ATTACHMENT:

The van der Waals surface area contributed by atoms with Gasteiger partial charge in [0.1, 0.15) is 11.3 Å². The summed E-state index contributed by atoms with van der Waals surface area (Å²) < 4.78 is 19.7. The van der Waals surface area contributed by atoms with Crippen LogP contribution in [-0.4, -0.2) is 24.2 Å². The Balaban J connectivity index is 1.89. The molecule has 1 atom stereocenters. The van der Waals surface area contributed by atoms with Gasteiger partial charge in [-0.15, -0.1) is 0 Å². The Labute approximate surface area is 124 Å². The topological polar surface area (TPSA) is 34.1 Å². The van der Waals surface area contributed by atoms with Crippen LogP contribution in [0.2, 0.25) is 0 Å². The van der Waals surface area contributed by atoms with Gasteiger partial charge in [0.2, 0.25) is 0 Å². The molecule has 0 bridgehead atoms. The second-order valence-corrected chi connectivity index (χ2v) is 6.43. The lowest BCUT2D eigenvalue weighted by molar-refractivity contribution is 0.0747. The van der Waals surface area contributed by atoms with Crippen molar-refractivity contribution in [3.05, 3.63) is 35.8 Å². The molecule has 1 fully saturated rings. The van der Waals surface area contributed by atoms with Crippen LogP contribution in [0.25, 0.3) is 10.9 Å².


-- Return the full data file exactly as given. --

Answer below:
The van der Waals surface area contributed by atoms with Gasteiger partial charge in [0.1, 0.15) is 11.3 Å². The summed E-state index contributed by atoms with van der Waals surface area (Å²) < 4.78 is 19.7. The van der Waals surface area contributed by atoms with Crippen LogP contribution in [-0.4, -0.2) is 24.2 Å². The Balaban J connectivity index is 1.89. The molecule has 1 atom stereocenters. The van der Waals surface area contributed by atoms with Gasteiger partial charge in [-0.15, -0.1) is 0 Å². The Labute approximate surface area is 124 Å². The topological polar surface area (TPSA) is 34.1 Å². The van der Waals surface area contributed by atoms with Crippen LogP contribution in [0.2, 0.25) is 0 Å². The van der Waals surface area contributed by atoms with Gasteiger partial charge in [0.2, 0.25) is 0 Å². The molecule has 0 bridgehead atoms. The second-order valence-corrected chi connectivity index (χ2v) is 6.43. The lowest BCUT2D eigenvalue weighted by molar-refractivity contribution is 0.0747. The van der Waals surface area contributed by atoms with Crippen molar-refractivity contribution in [3.05, 3.63) is 35.8 Å². The molecule has 1 fully saturated rings. The van der Waals surface area contributed by atoms with Crippen LogP contribution in [0.25, 0.3) is 10.9 Å².